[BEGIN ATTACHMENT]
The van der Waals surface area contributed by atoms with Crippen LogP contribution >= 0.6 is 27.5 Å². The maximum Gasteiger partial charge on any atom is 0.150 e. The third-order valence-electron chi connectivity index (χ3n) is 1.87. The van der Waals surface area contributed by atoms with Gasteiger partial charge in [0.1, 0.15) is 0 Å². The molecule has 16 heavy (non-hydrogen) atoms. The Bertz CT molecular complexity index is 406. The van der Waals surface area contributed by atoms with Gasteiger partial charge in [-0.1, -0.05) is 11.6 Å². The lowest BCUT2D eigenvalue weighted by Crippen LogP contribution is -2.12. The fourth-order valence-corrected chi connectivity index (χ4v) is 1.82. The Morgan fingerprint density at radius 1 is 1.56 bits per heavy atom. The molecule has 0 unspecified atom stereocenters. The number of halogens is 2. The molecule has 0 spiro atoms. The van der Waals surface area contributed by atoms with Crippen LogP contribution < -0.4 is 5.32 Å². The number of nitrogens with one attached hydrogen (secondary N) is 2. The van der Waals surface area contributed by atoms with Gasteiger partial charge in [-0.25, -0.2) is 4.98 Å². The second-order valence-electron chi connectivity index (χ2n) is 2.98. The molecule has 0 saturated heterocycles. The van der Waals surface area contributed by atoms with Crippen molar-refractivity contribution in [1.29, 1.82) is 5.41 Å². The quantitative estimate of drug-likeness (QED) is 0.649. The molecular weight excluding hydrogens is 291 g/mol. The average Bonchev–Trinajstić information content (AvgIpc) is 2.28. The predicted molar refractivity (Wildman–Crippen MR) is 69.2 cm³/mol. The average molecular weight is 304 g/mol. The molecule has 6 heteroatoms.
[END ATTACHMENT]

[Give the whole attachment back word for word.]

The van der Waals surface area contributed by atoms with Crippen LogP contribution >= 0.6 is 27.5 Å². The maximum Gasteiger partial charge on any atom is 0.150 e. The third-order valence-electron chi connectivity index (χ3n) is 1.87. The van der Waals surface area contributed by atoms with Gasteiger partial charge in [0.1, 0.15) is 0 Å². The molecule has 16 heavy (non-hydrogen) atoms. The Bertz CT molecular complexity index is 406. The van der Waals surface area contributed by atoms with Gasteiger partial charge in [-0.1, -0.05) is 11.6 Å². The lowest BCUT2D eigenvalue weighted by Crippen LogP contribution is -2.12. The fourth-order valence-corrected chi connectivity index (χ4v) is 1.82. The Morgan fingerprint density at radius 1 is 1.56 bits per heavy atom. The molecule has 0 unspecified atom stereocenters. The number of halogens is 2. The molecule has 0 spiro atoms. The van der Waals surface area contributed by atoms with Crippen LogP contribution < -0.4 is 5.32 Å². The number of nitrogens with one attached hydrogen (secondary N) is 2. The van der Waals surface area contributed by atoms with Gasteiger partial charge in [-0.25, -0.2) is 4.98 Å². The second-order valence-electron chi connectivity index (χ2n) is 2.98. The molecule has 0 saturated heterocycles. The van der Waals surface area contributed by atoms with Crippen molar-refractivity contribution in [1.29, 1.82) is 5.41 Å². The quantitative estimate of drug-likeness (QED) is 0.649. The molecular weight excluding hydrogens is 291 g/mol. The average Bonchev–Trinajstić information content (AvgIpc) is 2.28. The predicted molar refractivity (Wildman–Crippen MR) is 69.2 cm³/mol. The average molecular weight is 304 g/mol. The molecule has 6 heteroatoms.